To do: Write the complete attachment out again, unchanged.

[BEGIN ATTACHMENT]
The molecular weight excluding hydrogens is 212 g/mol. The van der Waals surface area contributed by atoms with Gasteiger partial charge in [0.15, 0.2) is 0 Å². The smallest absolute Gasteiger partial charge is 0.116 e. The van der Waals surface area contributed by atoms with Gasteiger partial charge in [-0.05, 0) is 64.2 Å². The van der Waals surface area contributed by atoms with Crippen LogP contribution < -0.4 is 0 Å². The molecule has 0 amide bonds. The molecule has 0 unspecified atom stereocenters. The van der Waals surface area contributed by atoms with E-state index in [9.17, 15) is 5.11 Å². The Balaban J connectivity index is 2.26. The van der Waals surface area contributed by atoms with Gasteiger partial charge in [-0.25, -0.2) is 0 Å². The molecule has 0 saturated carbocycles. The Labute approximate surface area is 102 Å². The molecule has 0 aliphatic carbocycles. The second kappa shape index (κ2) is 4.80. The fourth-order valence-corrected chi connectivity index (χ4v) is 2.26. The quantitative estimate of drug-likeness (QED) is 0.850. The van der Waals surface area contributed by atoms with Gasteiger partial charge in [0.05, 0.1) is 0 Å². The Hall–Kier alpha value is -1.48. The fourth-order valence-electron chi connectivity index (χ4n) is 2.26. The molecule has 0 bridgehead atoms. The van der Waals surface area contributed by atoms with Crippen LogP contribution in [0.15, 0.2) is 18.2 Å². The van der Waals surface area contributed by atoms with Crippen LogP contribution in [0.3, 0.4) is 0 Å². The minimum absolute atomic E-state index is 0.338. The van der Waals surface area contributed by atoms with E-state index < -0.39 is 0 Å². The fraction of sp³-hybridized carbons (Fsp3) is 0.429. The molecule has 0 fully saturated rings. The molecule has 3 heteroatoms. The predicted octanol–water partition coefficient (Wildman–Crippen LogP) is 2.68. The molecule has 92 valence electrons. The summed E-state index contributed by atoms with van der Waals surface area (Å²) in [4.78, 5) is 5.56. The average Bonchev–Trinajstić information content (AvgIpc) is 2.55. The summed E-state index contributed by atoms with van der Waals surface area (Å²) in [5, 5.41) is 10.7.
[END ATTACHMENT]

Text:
The molecular weight excluding hydrogens is 212 g/mol. The van der Waals surface area contributed by atoms with Gasteiger partial charge in [0.15, 0.2) is 0 Å². The smallest absolute Gasteiger partial charge is 0.116 e. The van der Waals surface area contributed by atoms with Gasteiger partial charge in [-0.05, 0) is 64.2 Å². The van der Waals surface area contributed by atoms with Crippen LogP contribution < -0.4 is 0 Å². The molecule has 0 amide bonds. The molecule has 0 unspecified atom stereocenters. The van der Waals surface area contributed by atoms with E-state index in [9.17, 15) is 5.11 Å². The Balaban J connectivity index is 2.26. The van der Waals surface area contributed by atoms with Gasteiger partial charge in [-0.25, -0.2) is 0 Å². The molecule has 0 saturated carbocycles. The Labute approximate surface area is 102 Å². The molecule has 0 aliphatic carbocycles. The second kappa shape index (κ2) is 4.80. The fourth-order valence-corrected chi connectivity index (χ4v) is 2.26. The quantitative estimate of drug-likeness (QED) is 0.850. The van der Waals surface area contributed by atoms with Gasteiger partial charge in [0.05, 0.1) is 0 Å². The Hall–Kier alpha value is -1.48. The fourth-order valence-electron chi connectivity index (χ4n) is 2.26. The molecule has 0 bridgehead atoms. The van der Waals surface area contributed by atoms with Crippen LogP contribution in [0.15, 0.2) is 18.2 Å². The van der Waals surface area contributed by atoms with Crippen LogP contribution in [0.3, 0.4) is 0 Å². The minimum absolute atomic E-state index is 0.338. The van der Waals surface area contributed by atoms with E-state index < -0.39 is 0 Å². The fraction of sp³-hybridized carbons (Fsp3) is 0.429. The molecule has 0 fully saturated rings. The molecule has 3 heteroatoms. The predicted octanol–water partition coefficient (Wildman–Crippen LogP) is 2.68. The molecule has 92 valence electrons. The summed E-state index contributed by atoms with van der Waals surface area (Å²) in [4.78, 5) is 5.56. The average Bonchev–Trinajstić information content (AvgIpc) is 2.55. The summed E-state index contributed by atoms with van der Waals surface area (Å²) in [5, 5.41) is 10.7.